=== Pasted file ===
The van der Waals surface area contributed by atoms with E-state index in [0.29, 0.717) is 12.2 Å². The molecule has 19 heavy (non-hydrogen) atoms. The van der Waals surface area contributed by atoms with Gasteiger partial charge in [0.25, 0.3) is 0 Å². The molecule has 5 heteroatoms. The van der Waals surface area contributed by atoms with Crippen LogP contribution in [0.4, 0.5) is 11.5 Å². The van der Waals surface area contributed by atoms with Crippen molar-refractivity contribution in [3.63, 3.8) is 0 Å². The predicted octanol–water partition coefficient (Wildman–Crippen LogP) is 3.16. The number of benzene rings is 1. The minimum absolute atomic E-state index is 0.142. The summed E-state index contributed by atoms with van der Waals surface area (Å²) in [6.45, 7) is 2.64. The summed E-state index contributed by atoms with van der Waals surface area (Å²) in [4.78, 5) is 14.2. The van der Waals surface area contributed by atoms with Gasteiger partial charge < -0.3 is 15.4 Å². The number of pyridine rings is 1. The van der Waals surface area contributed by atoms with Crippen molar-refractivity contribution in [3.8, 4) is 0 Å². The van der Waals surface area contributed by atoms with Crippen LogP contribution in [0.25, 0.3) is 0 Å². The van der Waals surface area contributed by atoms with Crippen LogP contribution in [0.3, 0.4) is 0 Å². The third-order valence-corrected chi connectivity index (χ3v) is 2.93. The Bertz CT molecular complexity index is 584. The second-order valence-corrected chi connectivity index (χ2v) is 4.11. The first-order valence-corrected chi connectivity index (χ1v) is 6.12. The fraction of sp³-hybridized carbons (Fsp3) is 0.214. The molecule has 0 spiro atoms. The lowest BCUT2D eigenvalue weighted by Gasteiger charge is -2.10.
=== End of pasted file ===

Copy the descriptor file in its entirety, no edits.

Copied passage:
The van der Waals surface area contributed by atoms with E-state index in [0.29, 0.717) is 12.2 Å². The molecule has 19 heavy (non-hydrogen) atoms. The van der Waals surface area contributed by atoms with Gasteiger partial charge in [0.25, 0.3) is 0 Å². The molecule has 5 heteroatoms. The van der Waals surface area contributed by atoms with Crippen LogP contribution in [0.4, 0.5) is 11.5 Å². The van der Waals surface area contributed by atoms with Crippen molar-refractivity contribution in [3.63, 3.8) is 0 Å². The predicted octanol–water partition coefficient (Wildman–Crippen LogP) is 3.16. The number of benzene rings is 1. The minimum absolute atomic E-state index is 0.142. The summed E-state index contributed by atoms with van der Waals surface area (Å²) in [6.45, 7) is 2.64. The summed E-state index contributed by atoms with van der Waals surface area (Å²) in [4.78, 5) is 14.2. The van der Waals surface area contributed by atoms with Gasteiger partial charge < -0.3 is 15.4 Å². The number of pyridine rings is 1. The van der Waals surface area contributed by atoms with Crippen molar-refractivity contribution in [3.8, 4) is 0 Å². The van der Waals surface area contributed by atoms with Crippen LogP contribution in [0.25, 0.3) is 0 Å². The van der Waals surface area contributed by atoms with Crippen LogP contribution in [0.3, 0.4) is 0 Å². The third-order valence-corrected chi connectivity index (χ3v) is 2.93. The Bertz CT molecular complexity index is 584. The second-order valence-corrected chi connectivity index (χ2v) is 4.11. The first-order valence-corrected chi connectivity index (χ1v) is 6.12. The fraction of sp³-hybridized carbons (Fsp3) is 0.214. The molecule has 0 spiro atoms. The lowest BCUT2D eigenvalue weighted by Gasteiger charge is -2.10.